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Auto Insurance Costs: Where Does Your State Rank?

Last Updated Mar 14, 2011 5:54 PM EDT

“The rankings demonstrate how factors like state laws and the judicial system can be the driving force behind high rates,” says Amy Danise, senior managing editor of Insure.com. After Auto insurance costs Michigan, where the average rate is $2,541 a year, the second-highest rates are in Louisiana, where drivers pay an average of $2,453. Three other states had average rates above $2,000 a year: Oklahoma, Montana, and Washington, D.C.

Only Vermont ($995) averaged below $1,000. But South Carolina at $1,095 was not far above that mark. Both states encourage competition among auto insurers.

The high rates are roughly correlated with the proportion of uninsured drivers in a state, often in violation of state law. Uninsured drivers still have accidents, and their liability and personal injury costs are passed on to the rest of the state’s drivers through higher insurance rates. In Oklahoma, nearly one-quarter of drivers on the road are uninsured. Economically hard-hit Michigan had 17% of drivers with no insurance and Louisiana 12%. “It’s an economic problem. They just can’t afford the rates,” says Marc Eagan, president-elect of the Independent Insurance Agents Brokers of Louisiana.

Both the most and least expensive states also have locally-specific stories:

Michigan is the only state that guarantees unlimited personal injury protection payments to people injured in auto accidents. Insurance companies pay up to $480,000 in each case, plus up to three years of lost wages. A state fund chips in on higher settlements. But assessments for that fund also add to rates.

Louisiana’s judicial system tends to return large jury verdicts in cases involving auto accident injuries, according to insurance agents in that state. That means bigger payouts from insurance companies and thus higher rates.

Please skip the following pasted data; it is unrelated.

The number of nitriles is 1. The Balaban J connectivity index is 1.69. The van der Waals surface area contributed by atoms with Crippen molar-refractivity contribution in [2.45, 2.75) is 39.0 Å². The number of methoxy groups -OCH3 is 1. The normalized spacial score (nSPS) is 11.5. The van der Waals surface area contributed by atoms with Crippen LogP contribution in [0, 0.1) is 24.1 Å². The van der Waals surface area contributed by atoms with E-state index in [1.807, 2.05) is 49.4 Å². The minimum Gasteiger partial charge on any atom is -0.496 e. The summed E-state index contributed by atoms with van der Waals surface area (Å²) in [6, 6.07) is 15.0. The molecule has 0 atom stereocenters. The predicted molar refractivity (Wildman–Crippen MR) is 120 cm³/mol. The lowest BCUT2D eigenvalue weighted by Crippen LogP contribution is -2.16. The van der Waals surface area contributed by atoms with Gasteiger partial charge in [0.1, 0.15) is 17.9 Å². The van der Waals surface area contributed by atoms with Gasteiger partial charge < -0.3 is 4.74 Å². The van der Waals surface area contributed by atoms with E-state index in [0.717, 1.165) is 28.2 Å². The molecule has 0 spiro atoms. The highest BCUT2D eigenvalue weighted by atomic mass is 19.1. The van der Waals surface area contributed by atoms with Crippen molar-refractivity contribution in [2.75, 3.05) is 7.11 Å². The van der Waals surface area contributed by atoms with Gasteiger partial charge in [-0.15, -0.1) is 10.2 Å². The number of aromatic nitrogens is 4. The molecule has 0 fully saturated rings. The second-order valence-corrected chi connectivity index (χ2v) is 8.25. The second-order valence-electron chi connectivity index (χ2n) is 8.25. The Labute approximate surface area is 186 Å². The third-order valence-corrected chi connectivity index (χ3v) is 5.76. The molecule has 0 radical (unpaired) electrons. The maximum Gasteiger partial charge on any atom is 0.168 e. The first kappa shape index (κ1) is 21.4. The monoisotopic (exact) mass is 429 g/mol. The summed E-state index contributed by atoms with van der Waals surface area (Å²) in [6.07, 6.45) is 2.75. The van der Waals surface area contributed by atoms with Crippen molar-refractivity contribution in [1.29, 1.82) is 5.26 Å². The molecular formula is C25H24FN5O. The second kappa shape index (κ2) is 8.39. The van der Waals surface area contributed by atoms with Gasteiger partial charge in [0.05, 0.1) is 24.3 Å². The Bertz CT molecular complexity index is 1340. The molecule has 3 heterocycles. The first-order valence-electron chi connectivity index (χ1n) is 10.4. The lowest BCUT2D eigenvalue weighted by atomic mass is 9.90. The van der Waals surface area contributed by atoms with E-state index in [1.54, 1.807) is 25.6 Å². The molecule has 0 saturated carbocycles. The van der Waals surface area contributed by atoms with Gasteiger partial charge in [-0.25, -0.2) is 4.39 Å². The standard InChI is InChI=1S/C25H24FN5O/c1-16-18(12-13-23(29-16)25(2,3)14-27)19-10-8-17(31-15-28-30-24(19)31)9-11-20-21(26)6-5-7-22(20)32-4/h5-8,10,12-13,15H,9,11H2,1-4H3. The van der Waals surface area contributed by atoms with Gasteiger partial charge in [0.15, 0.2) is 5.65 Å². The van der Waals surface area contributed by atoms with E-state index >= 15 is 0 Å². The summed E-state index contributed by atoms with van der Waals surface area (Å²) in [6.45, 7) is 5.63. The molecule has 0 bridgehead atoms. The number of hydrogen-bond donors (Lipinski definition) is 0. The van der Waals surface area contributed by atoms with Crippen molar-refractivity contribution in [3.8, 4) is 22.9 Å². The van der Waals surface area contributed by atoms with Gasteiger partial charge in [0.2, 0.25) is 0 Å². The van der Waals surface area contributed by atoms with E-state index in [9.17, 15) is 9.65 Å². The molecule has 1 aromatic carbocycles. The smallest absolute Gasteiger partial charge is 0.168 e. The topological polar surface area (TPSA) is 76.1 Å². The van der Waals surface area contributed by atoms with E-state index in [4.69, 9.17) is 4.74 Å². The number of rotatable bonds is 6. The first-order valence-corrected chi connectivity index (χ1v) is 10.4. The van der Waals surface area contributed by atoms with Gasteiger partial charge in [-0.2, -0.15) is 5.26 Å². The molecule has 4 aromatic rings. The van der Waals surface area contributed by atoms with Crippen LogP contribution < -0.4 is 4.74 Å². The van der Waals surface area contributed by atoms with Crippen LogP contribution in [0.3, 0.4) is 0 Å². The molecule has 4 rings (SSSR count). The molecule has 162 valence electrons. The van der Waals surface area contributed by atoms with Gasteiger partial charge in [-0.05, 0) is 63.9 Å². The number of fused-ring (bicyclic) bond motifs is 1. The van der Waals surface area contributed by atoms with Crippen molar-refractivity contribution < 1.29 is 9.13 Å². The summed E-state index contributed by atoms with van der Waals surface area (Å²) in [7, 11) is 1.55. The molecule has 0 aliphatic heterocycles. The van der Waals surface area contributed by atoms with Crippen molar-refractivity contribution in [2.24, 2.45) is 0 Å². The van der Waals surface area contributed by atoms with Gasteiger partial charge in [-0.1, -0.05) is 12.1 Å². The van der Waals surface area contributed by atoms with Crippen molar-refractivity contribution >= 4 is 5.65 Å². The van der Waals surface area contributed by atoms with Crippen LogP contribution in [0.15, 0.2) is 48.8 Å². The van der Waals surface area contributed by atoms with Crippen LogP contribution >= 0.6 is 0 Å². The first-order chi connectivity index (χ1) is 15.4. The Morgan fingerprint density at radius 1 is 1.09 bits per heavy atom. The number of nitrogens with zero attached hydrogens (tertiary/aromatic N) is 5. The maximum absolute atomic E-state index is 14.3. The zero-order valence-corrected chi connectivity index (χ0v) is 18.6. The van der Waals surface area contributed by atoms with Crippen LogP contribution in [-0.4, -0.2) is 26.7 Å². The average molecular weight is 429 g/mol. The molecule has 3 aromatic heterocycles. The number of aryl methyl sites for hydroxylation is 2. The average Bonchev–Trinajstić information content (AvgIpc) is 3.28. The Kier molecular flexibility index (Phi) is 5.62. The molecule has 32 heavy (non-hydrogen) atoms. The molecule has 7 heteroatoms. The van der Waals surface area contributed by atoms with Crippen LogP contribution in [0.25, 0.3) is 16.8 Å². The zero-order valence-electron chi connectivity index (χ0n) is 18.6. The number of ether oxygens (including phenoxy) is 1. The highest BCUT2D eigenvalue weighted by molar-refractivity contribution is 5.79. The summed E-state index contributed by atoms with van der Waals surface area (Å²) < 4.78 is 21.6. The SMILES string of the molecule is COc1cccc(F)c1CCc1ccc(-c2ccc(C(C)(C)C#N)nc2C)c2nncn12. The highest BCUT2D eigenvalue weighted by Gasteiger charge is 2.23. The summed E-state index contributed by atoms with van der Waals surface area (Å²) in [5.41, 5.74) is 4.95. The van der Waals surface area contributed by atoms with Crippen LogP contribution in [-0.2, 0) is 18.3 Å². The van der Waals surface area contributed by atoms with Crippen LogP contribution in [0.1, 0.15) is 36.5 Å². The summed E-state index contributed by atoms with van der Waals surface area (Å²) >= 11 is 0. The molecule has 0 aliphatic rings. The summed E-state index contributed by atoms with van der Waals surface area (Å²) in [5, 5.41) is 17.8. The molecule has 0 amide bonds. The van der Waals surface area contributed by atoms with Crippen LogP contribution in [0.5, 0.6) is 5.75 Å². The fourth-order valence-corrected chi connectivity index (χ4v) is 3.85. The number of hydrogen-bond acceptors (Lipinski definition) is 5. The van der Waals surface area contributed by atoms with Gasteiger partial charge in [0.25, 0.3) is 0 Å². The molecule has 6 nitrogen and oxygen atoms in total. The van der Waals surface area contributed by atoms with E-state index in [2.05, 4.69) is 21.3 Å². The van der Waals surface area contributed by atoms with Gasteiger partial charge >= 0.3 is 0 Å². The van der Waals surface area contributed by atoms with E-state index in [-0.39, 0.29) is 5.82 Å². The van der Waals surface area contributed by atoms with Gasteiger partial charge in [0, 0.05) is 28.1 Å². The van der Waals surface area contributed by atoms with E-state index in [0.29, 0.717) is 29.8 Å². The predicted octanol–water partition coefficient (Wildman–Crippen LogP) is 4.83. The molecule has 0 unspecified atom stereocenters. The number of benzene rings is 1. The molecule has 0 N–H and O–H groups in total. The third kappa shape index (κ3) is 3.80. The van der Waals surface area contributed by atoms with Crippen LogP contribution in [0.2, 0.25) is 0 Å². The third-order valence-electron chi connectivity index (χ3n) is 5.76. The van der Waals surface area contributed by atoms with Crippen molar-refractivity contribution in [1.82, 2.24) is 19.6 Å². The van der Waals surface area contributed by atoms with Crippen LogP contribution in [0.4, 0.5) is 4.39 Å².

Oklahoma has weird weather. It is one of the worst areas for tornadoes. And a storm last year dropped softball-sized hail on Oklahoma City. Widespread damage claims for battered cars helped push rates up.Auto insurance costs Vermont (above) has lots of rural territory and very little traffic congesion. And with a fairly low level of lawsuits, competing insurers offer policies there.

To see how your state ranks, here is the full list of states and average insurance costs for each:

1. Michigan, $2,541

2. Louisiana, $2,453

3. Oklahoma, $2,197

5. Washington, D.C., $2,146

6. California, $1,991

7. Mississippi, $1,896

8. New Mexico, $1,896

9. Arkansas, $1,836

10. Maryland, $1,807

11. North Dakota, $1,794

12. Connecticut, $1,786

13. Rhode Island, $1,747

14. Wyoming, $1,714

16. South Dakota, $1,707

17. Georgia, $1,670

18. New Jersey, $1,663

19. West Virginia, $1,633

20. Kentucky, $1,629

21. New York, $1,627

22. Minnesota, $1,614

23. Washington, $1,584

24. Missouri, $1,563

25. Indiana, $1,518

26. Colorado, $1,508

28. Delaware, $1,489

29. Florida, $1,476

30. Nebraska, $1,470

31. Pennsylvania, $1,468

34. New Hampshire, $1,334

35. Massachusetts, $1,328

37. Alabama, $1,306

40. Illinois, $1,290

41. Arizona, $1,280

43. Virginia, $1,237

45. North Carolina, $1,154

47. Tennessee, $1,146

48. Wisconsin, $1,128

50. South Carolina, $1,095

Vermont bridge photo from Flickr user dougtone Michigan car photo from Flickr user turtlemom4bacon

  • Auto insurance costs

Jerry Edgerton, author of Car Shopping Made Easy, has been covering the car beat since Detroit companies dominated the U.S. market. The former car columnist for Money magazine and Washington correspondent for Business Week, Edgerton specializes in finding the best deals on wheels and offering advice on making your car last.

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